Animal studies: (i) To define the effects of pleural infection on pleural accumulation of thrombin, TGF-beta and collagen, C57BL/6 mice will be inoculated intrapleurally with S. pneumoniae, S. aureus or saline. Thrombin, TGF-beta and procollagen peptide levels will be measured in the pleural lavage; and pleural adhesion assessed macroscopically and histologically. (ii) Wild type and PAR1-/- mice inoculated with bacteria will be treated with a thrombin inhibitor, a PAR1 antagonist, or an anti-TGF-beta antibody to confirm the ?necessity? of thrombin, PAR1 and TGF-beta in adhesion formation. In vitro studies: (i) To confirm that thrombin induces TGF-beta release via PAR1, mesothelial cells will be cultured with thrombin, with or without antagonists to PAR1 or its downstream mediators. Human studies: (i) To confirm the relevance of the experimental findings in humans, thrombin and TGF-beta levels will be measured in pleural fluid from patients with pleural infection, and correlated with disease severity. (ii) Human infective pleural fluid will be added to cultured mesothelial cells, with or without a thrombin inhibitor, PAR1 antagonist and anti-TGF-beta antibody. Procollagen synthesis and gene expression will be assessed.

This study will provide insight on the pathophysiology of pleural adhesion formation and may allow the design of strategies to inhibit adhesion formation to improve patient care.


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Wilkosz S (2012) Characterization of a new mouse model of empyema and the mechanisms of pleural invasion by Streptococcus pneumoniae. in American journal of respiratory cell and molecular biology

Description Lecture to GulfThoracic conference
Geographic Reach Europe 
Policy Influence Type Influenced training of practitioners or researchers
Impact I gave two lectures on the care of pneumonia patients at the GulfThoracic conference, Dubai; by educating the healthcare workforce these should improve provision of care for these patients in the Middle East
Description Royal College Regional training day lectures (three in total, a fourth in Oct 2014)
Geographic Reach Local/Municipal/Regional 
Policy Influence Type Influenced training of practitioners or researchers
Impact I have given 2012-2013 three lectures to Royal College of Physician regional training days on various aspects of clinical care for patients with pneumonia; a fourth lecture is planned for the national training conference October 2014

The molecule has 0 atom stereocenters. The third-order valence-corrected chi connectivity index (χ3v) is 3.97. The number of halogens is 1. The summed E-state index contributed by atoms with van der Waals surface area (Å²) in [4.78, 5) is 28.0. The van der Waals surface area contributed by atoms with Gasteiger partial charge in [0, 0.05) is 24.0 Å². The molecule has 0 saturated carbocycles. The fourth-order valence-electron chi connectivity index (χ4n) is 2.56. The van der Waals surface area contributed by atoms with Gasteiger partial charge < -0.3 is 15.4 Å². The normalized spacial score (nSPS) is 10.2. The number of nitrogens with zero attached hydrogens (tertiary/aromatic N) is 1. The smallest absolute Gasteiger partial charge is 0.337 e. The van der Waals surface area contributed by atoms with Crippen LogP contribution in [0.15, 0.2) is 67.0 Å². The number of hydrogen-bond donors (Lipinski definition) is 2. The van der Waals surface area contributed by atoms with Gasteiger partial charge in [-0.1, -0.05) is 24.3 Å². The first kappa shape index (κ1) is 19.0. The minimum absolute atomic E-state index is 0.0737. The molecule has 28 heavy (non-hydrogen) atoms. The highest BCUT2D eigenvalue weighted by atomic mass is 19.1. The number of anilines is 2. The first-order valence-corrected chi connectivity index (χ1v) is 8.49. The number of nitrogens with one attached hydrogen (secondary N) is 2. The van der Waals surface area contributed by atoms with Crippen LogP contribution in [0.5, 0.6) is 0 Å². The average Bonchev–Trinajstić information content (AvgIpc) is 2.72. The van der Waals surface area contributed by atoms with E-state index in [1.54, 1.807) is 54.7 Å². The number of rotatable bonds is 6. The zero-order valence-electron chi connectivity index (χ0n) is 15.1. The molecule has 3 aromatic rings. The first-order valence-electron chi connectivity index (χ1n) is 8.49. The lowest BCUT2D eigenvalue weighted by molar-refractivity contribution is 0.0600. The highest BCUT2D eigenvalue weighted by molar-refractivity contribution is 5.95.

Description Clinical PhD fellowship
Amount £228,751 (GBP)
Organisation Wellcome Trust 
Sector Charity/Non Profit
Country United Kingdom
Start 09/2012 
End 10/2015
Description Project grant
Amount $50,000 (AUD)
Organisation Westcare Foundation 
Sector Charity/Non Profit
Country United States
Start 08/2013 
End 03/2014
Title mouse model of post-pneumonic empyema 
Description we have developed a model of Streptococcus pneumoniae pneumonia that consistently results in empyema, allowing further research into the mechanisms involved. 
Type Of Material Model of mechanisms or symptoms - mammalian in vivo 
Year Produced 2012 
Provided To Others? Yes  
Impact Published in 2012 - 34. Wilkosz, S., Edwards, L. A., Bielsa, S., Hyams, C., Taylor, A., Davies, R. J. O., . . . Lee, Y. C. G. (2012). Characterization of a New Mouse Model of Empyema and the Mechanisms of Pleural Invasion by Streptococcus pneumoniae. AMERICAN JOURNAL OF RESPIRATORY CELL AND MOLECULAR BIOLOGY, 46(2), 180-187. doi:10.1165/rcmb.2011-0182OC 
Description Pathogenesis of empyema 
Organisation University of Perth
Department Faculty of Medicine
Country Australia 
Sector Academic/University 
PI Contribution Collaboration on the design of experiments, research questions and providing bacterial strains
Collaborator Contribution Obtaining funding from Australian sources Performing the majority of the experimental work
Impact Small grant: Westcare project grant Translational research in pleural infection. Prof G.Lee, J.S.Brown. A$50000. Paper: J.F.Varano della Vergiliana, S.M.Lansley, J.M.Porcel, S.Bielsa, J.S.Brown, J.Creaney, S.Temple, G.W.Waterer, Y.C.G.Lee. 'Bacterial infection elicits heat shock protein 72 release from pleural mesothelial cells.' In press PLoS One 2013.
Start Year 2011